Written by Harlan C.
When looking at the television screen or the newspaper nowadays, it can be an incredibly stressful, and toxic experience, as much of society has moved in the direction of addiction to dramatized, overly hyperbolic media that has no relation to what’s going on in our local communities. One of the seemingly mundane things that the news doesn’t cover with such enthusiasm, but that still remains extremely important, is the redistricting process. The community redistricting process is significant to not only the future of San Francisco but to all communities in the United States. As a city with over eight hundred thousand residents that live in a compact manner, the redistricting process must be understood as impactful, consequential, serious, pressing, and deserving of attention. It’s for this reason that we must pay attention and participate in this process, even if it’s not in the nightly news.
While redistricting seems very complicated, it can greatly impact our future and you don’t have to be an expert to be involved. Redistricting is a process that occurs once every ten years when the Census Bureau releases its population data. It’s with this data that different district lines are redrawn in order to account for population changes. How district lines are redrawn determines the funding of schools, parks, community resources, political power, representation, and so much more. San Francisco’s version of this process runs through what’s known as the “Redistricting Task Force,” which is made up of nine members. These individuals were appointed by either the mayor, the Elections Commission, or the Board of Supervisors. The individuals who currently comprise this group are Matthew Castillon, Lily Ho, Chair Reverend Arnold Townsend, Vice-Chair Ditka Reiner, Raynell Cooper, Chasel Lee, Chema Hernandez Gil, Jeremy Lee, and Michelle Pierce. These nine members will meet from now through April 2022 to determine, with community input, the new boundaries for the eleven Board of Supervisors’ districts so that they all have more or less an equal number of constituents. The task force’s regular meetings, which occur on the first Monday of every month, can be accessed through the SF Gov TV website, during which community members can give public comments after each agenda item.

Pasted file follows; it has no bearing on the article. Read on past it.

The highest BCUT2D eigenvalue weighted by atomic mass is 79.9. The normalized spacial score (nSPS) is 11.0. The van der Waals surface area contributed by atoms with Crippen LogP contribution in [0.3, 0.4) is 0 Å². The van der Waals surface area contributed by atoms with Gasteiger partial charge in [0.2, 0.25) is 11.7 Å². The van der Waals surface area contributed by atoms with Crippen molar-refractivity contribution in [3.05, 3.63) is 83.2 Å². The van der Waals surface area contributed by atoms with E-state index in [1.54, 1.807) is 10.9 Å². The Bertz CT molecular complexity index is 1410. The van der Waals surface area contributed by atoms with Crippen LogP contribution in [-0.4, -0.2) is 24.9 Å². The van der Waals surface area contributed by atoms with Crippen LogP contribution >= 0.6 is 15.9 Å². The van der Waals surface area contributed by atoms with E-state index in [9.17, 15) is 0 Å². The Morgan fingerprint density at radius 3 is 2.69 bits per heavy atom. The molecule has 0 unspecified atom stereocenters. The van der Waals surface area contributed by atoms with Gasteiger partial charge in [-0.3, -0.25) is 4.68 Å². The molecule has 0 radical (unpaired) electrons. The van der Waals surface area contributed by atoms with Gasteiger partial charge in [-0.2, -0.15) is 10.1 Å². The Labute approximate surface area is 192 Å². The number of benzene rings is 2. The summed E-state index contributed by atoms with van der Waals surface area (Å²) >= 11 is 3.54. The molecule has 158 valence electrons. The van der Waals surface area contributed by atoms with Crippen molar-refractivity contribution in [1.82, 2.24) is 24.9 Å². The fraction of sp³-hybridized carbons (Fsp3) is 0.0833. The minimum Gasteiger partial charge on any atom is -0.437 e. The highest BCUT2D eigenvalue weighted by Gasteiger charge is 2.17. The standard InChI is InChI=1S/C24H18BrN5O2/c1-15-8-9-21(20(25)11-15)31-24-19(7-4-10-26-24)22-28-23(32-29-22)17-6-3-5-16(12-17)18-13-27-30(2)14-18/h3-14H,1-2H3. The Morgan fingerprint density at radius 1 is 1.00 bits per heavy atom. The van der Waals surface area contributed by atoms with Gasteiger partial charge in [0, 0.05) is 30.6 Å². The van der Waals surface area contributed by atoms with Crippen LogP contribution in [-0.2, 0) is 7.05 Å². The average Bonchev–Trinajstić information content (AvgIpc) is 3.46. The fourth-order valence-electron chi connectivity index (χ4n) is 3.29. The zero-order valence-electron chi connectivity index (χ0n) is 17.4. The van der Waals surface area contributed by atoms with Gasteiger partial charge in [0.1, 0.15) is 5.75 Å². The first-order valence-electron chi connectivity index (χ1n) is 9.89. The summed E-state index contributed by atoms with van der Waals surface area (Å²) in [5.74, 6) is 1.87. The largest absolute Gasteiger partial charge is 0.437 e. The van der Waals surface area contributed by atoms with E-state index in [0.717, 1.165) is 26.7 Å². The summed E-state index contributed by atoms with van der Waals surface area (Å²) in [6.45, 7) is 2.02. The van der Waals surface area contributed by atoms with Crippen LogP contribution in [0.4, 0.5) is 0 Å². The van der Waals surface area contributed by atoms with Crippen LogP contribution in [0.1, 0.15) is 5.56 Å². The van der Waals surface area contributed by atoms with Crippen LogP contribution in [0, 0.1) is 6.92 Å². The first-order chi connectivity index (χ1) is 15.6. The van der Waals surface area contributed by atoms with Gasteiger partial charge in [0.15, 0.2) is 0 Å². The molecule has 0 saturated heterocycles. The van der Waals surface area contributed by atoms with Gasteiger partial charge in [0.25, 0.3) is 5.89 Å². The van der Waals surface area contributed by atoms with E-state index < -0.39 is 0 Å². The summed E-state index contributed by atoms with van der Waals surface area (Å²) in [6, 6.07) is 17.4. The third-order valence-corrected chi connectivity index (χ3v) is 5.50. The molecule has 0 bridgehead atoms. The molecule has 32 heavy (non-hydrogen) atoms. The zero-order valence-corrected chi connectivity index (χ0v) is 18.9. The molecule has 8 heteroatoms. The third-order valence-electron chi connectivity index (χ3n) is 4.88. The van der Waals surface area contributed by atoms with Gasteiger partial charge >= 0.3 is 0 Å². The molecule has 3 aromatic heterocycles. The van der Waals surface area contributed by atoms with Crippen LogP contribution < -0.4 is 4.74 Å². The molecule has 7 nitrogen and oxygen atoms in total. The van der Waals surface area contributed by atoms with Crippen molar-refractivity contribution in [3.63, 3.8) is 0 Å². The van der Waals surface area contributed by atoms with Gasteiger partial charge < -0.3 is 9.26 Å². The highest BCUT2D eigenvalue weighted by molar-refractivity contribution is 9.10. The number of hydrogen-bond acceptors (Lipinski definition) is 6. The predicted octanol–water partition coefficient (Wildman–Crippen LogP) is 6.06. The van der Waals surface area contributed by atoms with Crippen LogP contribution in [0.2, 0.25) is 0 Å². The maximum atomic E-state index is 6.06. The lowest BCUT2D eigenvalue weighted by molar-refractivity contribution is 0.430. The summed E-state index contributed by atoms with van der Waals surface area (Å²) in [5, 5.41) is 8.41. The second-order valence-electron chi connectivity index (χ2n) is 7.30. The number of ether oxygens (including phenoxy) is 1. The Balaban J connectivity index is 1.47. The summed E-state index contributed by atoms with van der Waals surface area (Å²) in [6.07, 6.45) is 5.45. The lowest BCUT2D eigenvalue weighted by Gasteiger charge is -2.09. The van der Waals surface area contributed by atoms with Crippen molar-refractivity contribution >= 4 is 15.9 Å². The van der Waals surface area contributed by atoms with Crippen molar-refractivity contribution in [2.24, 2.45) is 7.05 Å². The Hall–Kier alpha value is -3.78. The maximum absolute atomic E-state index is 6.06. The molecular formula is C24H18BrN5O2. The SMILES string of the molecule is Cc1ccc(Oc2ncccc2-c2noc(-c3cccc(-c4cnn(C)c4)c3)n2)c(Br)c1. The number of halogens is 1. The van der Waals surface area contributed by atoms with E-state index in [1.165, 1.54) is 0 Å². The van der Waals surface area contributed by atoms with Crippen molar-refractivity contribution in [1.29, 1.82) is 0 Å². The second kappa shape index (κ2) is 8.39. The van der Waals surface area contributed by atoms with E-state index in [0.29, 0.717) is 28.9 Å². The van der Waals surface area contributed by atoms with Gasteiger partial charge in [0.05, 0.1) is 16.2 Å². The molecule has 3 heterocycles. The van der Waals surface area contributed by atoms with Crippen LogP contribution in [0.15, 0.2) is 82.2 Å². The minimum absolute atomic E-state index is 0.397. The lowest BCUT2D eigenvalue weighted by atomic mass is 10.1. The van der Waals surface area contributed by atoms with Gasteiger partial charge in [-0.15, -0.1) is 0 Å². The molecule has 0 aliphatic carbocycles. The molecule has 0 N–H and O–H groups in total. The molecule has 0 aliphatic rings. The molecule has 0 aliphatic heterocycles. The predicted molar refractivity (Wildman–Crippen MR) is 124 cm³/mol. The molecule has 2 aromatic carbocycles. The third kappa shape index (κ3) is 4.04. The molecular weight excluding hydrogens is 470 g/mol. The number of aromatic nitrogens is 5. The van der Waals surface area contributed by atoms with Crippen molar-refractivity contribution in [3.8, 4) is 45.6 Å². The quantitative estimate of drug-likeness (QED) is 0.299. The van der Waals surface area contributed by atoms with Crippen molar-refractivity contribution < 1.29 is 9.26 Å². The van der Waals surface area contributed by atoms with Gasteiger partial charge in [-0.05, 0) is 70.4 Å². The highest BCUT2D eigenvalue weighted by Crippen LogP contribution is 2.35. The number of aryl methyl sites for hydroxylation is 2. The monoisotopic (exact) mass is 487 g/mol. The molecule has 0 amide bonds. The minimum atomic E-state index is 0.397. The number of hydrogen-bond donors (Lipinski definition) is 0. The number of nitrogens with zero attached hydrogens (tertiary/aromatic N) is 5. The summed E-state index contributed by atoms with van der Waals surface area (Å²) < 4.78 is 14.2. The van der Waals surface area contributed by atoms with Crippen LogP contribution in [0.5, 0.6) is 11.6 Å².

While redistricting may appear to be a process that is automatically reflective of the needs of the population, this presumption couldn’t be further from the truth, as the matter too often reflects sentiments of discrimination, division, and partisanship. Two of the most common practices where these can be witnessed are through cracking and packing. Cracking is a process where those drawing district lines for a municipality will split up constituents across districts, with the malicious intent of diluting a specific representative’s voter base. On the other hand, packing manifests when district lines are crafted with the intent of squeezing as many constituents into one district as possible, again with the intention of diluting a group’s political power. Practices such as these have become commonplace all throughout communities in the United States, and what’s problematic is that the lack of awareness pertaining to these things enables them to occur. With a public that is aware and active, such practices can’t thrive, and it’s for reasons like these that we must all ensure we’re informed and aware of how the redistricting process is unfolding. To stay informed on redistricting and learn how to get involved, become a redistricting advocate today.